A 'complex adaptive system' is a system whose interconnected components have the ability to adapt not only to each other, but also to other adaptive systems. It possesses a high degree of adaptability and self-organisation, which means that it is not easily hindered by "malfunctions" from the outside.

Self-managing teams are needed during this remote working situation

This is where the emphatic link starts with self-managing teams that are constantly able to "reinvent themselves" when the situation demands it. As in the times in which we now work and live. Because if you as a company want to continue to operate successfully in these times, with so many people working from home, then the creation of self-directed teams is almost a must. And if, as an organisation, you might not have reached that point yet and were still operating mostly from a "top-down" approach, then this time is the perfect opportunity to rediscover yourself as a company.

Back to creating an organisation that allows "adaptive systems" to emerge. An organisation in which people work together on the basis of trust. Where creativity and positivity are cherished. Where do you start? Give direction to your teams, communicate your interests and trust that something beautiful will arise. An organised link of people who take on work at set times and in a regular manner, in changing organisational contexts and then deliver valuable output. Do not act out of fear and excessive control, but give the space as management, so that within that space ideas and creative solutions can grow like germinating seeds. Just as that seed needs air to grow, we need people's 'mental headspace' and moments of rest. Facilitate your employees to use the right tools and communication in a whole new work environment, with new appointments and for example adjusted working hours. This can range from a sound-absorbing headset (saves duck tape for the kids) to software such as Slack, Teams or Zoom to easily connect with colleagues and customers. 

Tips for management

I would like to ask managers and executives to think carefully about clear, measurable success criteria for the coming period. Give direction, not vague clues. Don't close your eyes to potential long-term success or promising explorations and don't stop too soon! The system should be given a chance to shape itself. Share best practices, what works, what doesn't? By being transparent about this, systems can take this into account in their formation. Finally, don't forget one thing: results from the past are no guarantee for the future. At the same time: what didn't work in the past may be very successful now in the changing environment. That is real value creation!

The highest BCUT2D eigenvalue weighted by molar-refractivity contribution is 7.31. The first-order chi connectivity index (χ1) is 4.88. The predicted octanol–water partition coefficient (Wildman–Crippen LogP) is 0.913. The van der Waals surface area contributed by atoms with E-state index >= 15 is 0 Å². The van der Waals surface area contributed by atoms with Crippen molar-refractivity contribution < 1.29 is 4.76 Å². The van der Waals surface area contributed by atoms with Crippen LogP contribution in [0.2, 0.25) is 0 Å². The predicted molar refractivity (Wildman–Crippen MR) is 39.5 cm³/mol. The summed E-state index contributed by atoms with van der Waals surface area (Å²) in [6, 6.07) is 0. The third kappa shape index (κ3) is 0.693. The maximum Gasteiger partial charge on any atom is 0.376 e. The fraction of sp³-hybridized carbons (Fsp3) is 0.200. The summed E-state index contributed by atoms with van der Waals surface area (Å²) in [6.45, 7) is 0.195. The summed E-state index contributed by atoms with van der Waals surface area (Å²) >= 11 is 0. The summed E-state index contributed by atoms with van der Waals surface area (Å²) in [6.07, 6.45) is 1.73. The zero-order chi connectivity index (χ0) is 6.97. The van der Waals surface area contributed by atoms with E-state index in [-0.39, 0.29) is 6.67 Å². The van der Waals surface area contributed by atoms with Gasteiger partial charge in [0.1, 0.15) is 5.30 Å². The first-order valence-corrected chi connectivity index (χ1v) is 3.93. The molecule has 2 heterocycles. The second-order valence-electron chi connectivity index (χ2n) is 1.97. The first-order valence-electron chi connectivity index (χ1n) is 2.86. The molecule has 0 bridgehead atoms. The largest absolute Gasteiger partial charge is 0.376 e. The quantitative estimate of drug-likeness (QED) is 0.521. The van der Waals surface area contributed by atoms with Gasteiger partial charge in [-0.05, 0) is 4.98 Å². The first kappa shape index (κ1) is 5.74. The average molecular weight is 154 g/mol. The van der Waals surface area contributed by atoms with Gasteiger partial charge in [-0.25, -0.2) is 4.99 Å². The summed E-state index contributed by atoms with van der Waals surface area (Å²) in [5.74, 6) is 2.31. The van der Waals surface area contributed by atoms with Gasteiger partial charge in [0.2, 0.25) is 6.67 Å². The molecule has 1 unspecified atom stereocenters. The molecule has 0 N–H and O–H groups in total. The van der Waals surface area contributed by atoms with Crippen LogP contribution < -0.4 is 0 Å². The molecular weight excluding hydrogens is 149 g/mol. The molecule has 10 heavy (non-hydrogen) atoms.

The self-managing teams of MOJEO

While I'm editing this article at my home office, with the garden doors wide open, another team of colleagues in the background is testing a new service, the virtual Project Manager. A virtual tool for all your challenges. This has arisen entirely spontaneously, partly out of necessity and also because we get a lot of requests for help from our clients and they want our expertise and of course we cannot hold physical meetings with you. Some team members took care of the customer journey in this process, others of the digital interaction (zoom or google hangouts was one of the considerations). Meanwhile, we are all logging in and testing at the same time. So a completely new service will be launched and set up within a day. Is this service going to be successful? We think so, given the questions. Will this service always exist? No idea! Will it contribute to our way of working in general? Absolutely!

Anyway, this is a very nice example of something that arises when the situation demands it and the environment is created in which it is possible to do so. Well, I'd almost say, see you soon?